Food variety has been shown to enhance consumption, and it has repeatedly been proposed that this variety effect might operate by delaying the development of sensory-specific satiation (SSS; a relative decrease in pleasantness of a specific food as it is consumed). This study aimed to advance our understanding of the presumed relationship between SSS and food variety. Participants (N = 30) received two meals on two separate days, one consisting of only two food items (A and B; low variety), and the other comprising six foods (A, B, C, D, E, and F; high variety). Each meal comprised signalled exposure (look-smell-taste-swallow) to a total of 10 bitesize portions: 5 portions of foods A and B in the low variety condition, and 5 portions of A and a single portion of foods B, C, D, E, and F in the high variety condition. Participants tasted 8 food items before and after each meal (i.e., the 6 foods included in the meals plus 2 more unconsumed foods G and H). It was hypothesized that SSS for food A would develop irrespective of overall meal variety, but that SSS for food B would be smaller in the high variety session. The results of this study were in accordance with this hypothesis: strong SSS was present for food A in both meal varieties. For food B, it was present in the low variety meal, but absent in the high variety meal. This indicates that meal variety does not necessarily affect SSS. SSS is strictly determined by degree and timing of sensory exposure to a food. Exposure time should therefore be targeted when developing strategies to influence the development of sensory-specific satiation, which in its turn can affect food intake.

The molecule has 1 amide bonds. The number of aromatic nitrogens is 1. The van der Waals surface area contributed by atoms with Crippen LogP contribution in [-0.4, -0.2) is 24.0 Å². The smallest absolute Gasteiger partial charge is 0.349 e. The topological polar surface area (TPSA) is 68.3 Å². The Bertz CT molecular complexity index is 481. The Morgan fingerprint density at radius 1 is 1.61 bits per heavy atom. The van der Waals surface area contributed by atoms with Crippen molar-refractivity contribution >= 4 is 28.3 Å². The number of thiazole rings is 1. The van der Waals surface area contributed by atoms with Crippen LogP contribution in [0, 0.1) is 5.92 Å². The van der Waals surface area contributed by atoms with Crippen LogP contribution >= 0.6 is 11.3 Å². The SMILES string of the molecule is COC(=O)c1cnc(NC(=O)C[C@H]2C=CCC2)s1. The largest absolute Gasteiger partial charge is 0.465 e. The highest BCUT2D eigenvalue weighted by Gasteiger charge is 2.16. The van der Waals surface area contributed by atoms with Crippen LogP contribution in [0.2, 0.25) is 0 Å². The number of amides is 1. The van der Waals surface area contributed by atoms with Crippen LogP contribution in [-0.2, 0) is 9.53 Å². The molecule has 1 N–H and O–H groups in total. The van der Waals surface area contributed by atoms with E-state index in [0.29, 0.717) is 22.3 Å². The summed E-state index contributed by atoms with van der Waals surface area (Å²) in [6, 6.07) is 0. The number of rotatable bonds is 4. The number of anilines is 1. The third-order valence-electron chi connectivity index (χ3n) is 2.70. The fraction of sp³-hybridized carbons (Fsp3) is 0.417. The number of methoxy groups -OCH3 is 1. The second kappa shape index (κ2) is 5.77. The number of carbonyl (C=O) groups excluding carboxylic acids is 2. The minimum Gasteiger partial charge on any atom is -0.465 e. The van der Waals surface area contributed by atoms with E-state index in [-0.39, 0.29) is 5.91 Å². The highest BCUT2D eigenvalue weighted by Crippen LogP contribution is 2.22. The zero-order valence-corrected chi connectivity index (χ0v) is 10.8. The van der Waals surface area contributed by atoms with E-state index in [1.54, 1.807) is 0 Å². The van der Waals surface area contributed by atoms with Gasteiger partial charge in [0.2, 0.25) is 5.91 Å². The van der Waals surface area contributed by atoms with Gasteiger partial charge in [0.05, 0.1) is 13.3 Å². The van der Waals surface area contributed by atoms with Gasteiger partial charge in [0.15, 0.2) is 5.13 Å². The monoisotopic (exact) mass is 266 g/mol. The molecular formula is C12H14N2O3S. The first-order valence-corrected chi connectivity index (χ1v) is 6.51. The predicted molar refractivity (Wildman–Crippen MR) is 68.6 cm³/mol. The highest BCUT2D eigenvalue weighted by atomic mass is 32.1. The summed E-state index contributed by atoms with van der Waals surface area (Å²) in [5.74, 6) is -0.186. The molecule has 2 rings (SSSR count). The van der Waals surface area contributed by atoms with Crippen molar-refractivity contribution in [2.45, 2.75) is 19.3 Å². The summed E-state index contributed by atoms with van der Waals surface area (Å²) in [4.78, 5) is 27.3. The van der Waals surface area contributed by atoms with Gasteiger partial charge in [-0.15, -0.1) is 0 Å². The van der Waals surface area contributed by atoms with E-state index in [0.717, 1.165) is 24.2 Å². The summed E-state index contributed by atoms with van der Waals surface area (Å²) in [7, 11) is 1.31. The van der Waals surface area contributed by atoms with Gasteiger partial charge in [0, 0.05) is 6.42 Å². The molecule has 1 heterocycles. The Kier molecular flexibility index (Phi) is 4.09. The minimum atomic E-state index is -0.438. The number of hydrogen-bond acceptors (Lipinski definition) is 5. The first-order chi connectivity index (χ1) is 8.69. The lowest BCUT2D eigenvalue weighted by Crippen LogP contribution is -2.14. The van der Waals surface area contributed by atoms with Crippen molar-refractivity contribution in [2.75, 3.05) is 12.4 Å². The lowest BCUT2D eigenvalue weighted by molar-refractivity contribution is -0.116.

- Sensory-specific satiety